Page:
Institutional-sized businesses in Asia are much more engaged with Sharia compliant products than smaller corporate businesses and small and medium sized enterprises (SMEs), but these two segments also plan to significantly increase engagement in the next 12 months, particularly with debt products.
A research from East & Partners Asia (East) and REDmoney reveals that major banks are “racing to keep up” with the uptake of Sharia compliant products by private sector businesses.
“Along with sovereign Sukuk issuance, which drove over US$7 billion issued in September alone, Sharia-compliant finance has significant momentum in key Asian markets and is here to stay,” says Darryl Ye, East’s senior analyst in Singapore. “Even the Japanese and other non-regional international banks are responding to what is now a major component of the region’s banking landscape.”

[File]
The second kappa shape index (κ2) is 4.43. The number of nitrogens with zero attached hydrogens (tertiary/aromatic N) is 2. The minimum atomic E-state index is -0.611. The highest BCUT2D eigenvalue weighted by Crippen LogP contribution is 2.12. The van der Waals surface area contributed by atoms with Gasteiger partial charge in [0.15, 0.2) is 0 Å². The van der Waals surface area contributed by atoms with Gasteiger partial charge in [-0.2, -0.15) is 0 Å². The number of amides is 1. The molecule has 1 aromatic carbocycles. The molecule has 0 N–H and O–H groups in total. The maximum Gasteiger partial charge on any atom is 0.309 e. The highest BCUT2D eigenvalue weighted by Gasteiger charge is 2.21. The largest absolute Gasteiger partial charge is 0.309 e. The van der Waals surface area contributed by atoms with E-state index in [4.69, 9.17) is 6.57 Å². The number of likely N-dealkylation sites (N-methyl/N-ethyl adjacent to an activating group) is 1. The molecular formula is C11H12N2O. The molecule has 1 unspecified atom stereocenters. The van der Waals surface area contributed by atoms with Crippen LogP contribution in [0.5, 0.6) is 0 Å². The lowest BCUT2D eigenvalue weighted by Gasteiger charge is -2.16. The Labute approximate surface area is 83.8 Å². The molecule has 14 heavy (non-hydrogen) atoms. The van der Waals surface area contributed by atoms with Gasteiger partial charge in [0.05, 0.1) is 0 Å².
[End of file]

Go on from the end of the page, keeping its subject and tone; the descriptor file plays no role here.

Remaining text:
Due to the support of Bank Negara Malaysia, Sharia banking penetration among private sector companies in Malaysia was significantly higher – as a percentage of assets and debt – than Indonesia. Institutional sized businesses in Malaysia, for example, report that Sharia compliant loans comprise 18.8% of their total loans, equivalent to an average balance of US$1.33 billion.
In comparison, in Indonesia, the percentage is 7.8%, although the market average total loan balance is US$1.89 billion. As a percentage of outstanding bonds, Sukuk bonds comprise 26.6% of outstanding bonds issued by Malaysian corporates. In Indonesia, Sukuk bonds represent 7.2% of outstanding bonds.